The seven types of rest that every person needs

The seven types of rest that every person needs

Business, Human Resources

Author: Celia Denton (

(Celia is the owner and director of PTES Consulting, specialising in national and international psychometric evaluation and assessment.) 

Have you ever tried to fix an ongoing lack of energy by getting more sleep – only to do so and still feel exhausted?

If this is you, here is the secret: sleep and rest are not the same thing, although many of us incorrectly confuse the two.

We go through life thinking we have rested because we have gotten enough sleep, but in reality we are missing out on the other types of rest we desperately need. The result is a culture of high-achieving, high-producing, chronically tired and chronically burned-out individuals. We are suffering from a rest deficit because we don’t understand the true power of rest.

Rest should equal restoration in seven key areas of your life:

  1. Physical rest

This can be passive or active. Passive physical rest includes sleeping and napping, while active physical rest means restorative activities such as yoga, stretching and massage therapy that help improve the body’s circulation and flexibility.

  1. Mental rest

Do you know a co-worker who starts work every day with a huge cup of coffee? They are often irritable and forgetful, and have a difficult time concentrating. When they go to sleep, they typically struggle to turn off their brain, and despite sleeping seven to eight hours a night, wake up feeling tired. This is a mental rest deficit.

The good news is you don’t have to quit your job or go on vacation to fix this. Schedule short breaks every two hours throughout your workday; these breaks remind you to slow down. You might also want to keep a notepad by the bed to jot down any nagging thoughts that would otherwise keep you awake.

  1. Sensory rest

Bright lights, computer screens, background noise and multiple conversations – whether they are in an office or on a Teams call – can cause our senses to feel overwhelmed. This can be countered by doing something as simple as closing your eyes for a minute in the middle of the day, as well as by  intentionally unplugging from electronics at the end of every day. Intentional moments of sensory deprivation can begin to undo the damage inflicted by the over-stimulating world.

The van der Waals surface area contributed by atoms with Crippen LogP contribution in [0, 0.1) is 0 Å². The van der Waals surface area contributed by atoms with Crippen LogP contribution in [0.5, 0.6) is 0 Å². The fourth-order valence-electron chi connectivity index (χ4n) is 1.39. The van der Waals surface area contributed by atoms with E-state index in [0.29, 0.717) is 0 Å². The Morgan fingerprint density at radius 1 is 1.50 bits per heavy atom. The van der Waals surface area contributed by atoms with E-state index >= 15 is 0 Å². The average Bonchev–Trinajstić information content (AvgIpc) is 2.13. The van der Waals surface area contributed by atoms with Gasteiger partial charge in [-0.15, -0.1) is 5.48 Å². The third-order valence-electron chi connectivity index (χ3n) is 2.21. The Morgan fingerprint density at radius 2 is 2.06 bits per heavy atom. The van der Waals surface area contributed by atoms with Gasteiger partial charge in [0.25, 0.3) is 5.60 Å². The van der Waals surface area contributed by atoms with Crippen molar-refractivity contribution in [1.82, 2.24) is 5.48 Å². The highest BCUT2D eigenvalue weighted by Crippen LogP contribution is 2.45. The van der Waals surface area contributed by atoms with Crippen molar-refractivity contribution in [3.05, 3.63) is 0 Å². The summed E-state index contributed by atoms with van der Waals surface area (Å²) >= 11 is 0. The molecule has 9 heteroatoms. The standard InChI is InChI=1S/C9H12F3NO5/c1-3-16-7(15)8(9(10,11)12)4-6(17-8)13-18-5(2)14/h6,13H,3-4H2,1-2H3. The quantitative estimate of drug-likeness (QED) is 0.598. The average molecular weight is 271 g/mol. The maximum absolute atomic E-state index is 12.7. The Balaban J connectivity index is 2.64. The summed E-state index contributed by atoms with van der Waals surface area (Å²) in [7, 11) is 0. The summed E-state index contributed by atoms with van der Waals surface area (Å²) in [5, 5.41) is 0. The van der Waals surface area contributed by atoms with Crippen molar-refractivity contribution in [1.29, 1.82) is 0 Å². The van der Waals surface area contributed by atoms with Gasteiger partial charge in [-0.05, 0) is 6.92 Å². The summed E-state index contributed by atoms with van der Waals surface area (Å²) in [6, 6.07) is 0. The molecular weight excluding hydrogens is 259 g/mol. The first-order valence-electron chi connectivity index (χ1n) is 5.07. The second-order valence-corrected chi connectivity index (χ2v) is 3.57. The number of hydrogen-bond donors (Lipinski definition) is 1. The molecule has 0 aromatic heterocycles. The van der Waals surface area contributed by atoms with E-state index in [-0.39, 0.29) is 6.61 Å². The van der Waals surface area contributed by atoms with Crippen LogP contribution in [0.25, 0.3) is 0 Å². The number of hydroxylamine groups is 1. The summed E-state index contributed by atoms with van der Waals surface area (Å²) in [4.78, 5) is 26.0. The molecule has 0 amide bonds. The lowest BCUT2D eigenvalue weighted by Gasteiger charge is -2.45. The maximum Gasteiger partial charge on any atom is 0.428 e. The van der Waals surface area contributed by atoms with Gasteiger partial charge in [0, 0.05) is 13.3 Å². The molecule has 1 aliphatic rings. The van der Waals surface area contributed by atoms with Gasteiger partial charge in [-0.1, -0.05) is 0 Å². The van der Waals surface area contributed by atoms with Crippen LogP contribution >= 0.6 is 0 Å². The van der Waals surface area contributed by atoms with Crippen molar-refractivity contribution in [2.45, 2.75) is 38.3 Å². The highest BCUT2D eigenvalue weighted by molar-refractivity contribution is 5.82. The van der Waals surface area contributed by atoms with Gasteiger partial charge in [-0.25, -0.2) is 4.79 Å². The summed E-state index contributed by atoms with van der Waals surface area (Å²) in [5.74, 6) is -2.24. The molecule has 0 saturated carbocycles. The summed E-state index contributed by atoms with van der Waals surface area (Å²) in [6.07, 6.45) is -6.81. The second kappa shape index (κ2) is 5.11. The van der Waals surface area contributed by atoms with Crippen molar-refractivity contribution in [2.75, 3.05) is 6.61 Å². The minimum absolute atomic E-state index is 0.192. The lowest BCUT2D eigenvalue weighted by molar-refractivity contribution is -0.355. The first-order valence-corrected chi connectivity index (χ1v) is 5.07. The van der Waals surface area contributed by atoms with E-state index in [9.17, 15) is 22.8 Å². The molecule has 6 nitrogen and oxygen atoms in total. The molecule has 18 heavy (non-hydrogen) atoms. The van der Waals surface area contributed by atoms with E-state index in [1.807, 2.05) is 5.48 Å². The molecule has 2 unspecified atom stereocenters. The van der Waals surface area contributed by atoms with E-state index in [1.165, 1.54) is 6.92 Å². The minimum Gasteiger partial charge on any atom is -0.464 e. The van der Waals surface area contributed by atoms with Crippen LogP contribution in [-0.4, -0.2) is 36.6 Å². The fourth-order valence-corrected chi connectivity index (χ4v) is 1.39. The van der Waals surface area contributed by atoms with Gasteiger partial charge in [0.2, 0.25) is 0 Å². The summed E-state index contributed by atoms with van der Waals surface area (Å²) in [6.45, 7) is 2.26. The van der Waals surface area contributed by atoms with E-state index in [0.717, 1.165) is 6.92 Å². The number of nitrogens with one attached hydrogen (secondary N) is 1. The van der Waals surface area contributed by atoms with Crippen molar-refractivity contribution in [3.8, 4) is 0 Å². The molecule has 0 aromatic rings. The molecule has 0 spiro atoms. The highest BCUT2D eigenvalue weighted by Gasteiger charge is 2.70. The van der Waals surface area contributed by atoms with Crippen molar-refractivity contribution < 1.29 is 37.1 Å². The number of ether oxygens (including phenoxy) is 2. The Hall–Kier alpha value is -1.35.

1. Creative rest

This type of rest is especially important for anyone who must solve problems or brainstorm new ideas. Creative rest reawakens the awe and wonder inside each of us. Do you recall the first time you saw the Grand Canyon, the ocean or a waterfall? Allowing yourself to take in the beauty of the outdoors, even if it is at a local park or in your own backyard, provides you with creative rest.

However, creative rest isn’t simply about appreciating nature; it also includes enjoying the arts. Turn your workspace into a place of inspiration by displaying images of places you love and works of art that speak to you. You can’t spend 40 hours a week staring at blank or jumbled surroundings and expect to feel passionate about anything, much less come up with innovative ideas.

  1. Emotional rest

Now let’s take a look at another individual – the friend whom everyone thinks is the nicest person they have ever met. It is the person everyone depends on, the one you would call if you needed a favour because even if they don’t want to do it, you know they will give you a reluctant “yes” rather than a truthful “no”. But when this person is alone, they feel unappreciated and as if others are taking advantage of them.

This person requires emotional rest, which means having the time and space to freely express your feelings and cut back on people pleasing. Emotional rest also requires the courage to be authentic. An emotionally rested person can answer the question “How are you today?” with a truthful “I’m not okay” – and then go on to share some hard things that would otherwise go unsaid.

  1. Social deficit rest

If you are in need of emotional rest, you probably have a social rest deficit too. This occurs when we fail to differentiate between those relationships that revive us from those relationships that exhaust us. To experience more social rest, surround yourself with positive and supportive people. Even if your interactions have to occur virtually, you can choose to engage more fully in them by turning on your camera and focusing on who you are speaking to.

  1. Spiritual rest

This the ability to connect beyond the physical and mental and feel a deep sense of belonging, love, acceptance and purpose. To receive this, engage in something greater than yourself and add prayer, meditation or community involvement to your daily routine.

As you can see, sleep alone cannot restore us to the point where we feel rested. Now is the time for us to begin focusing on getting the right type of rest we need.

Editor’s note: Fatigue can also be associated with numerous health problems, so please get checked out by your physician if it persists.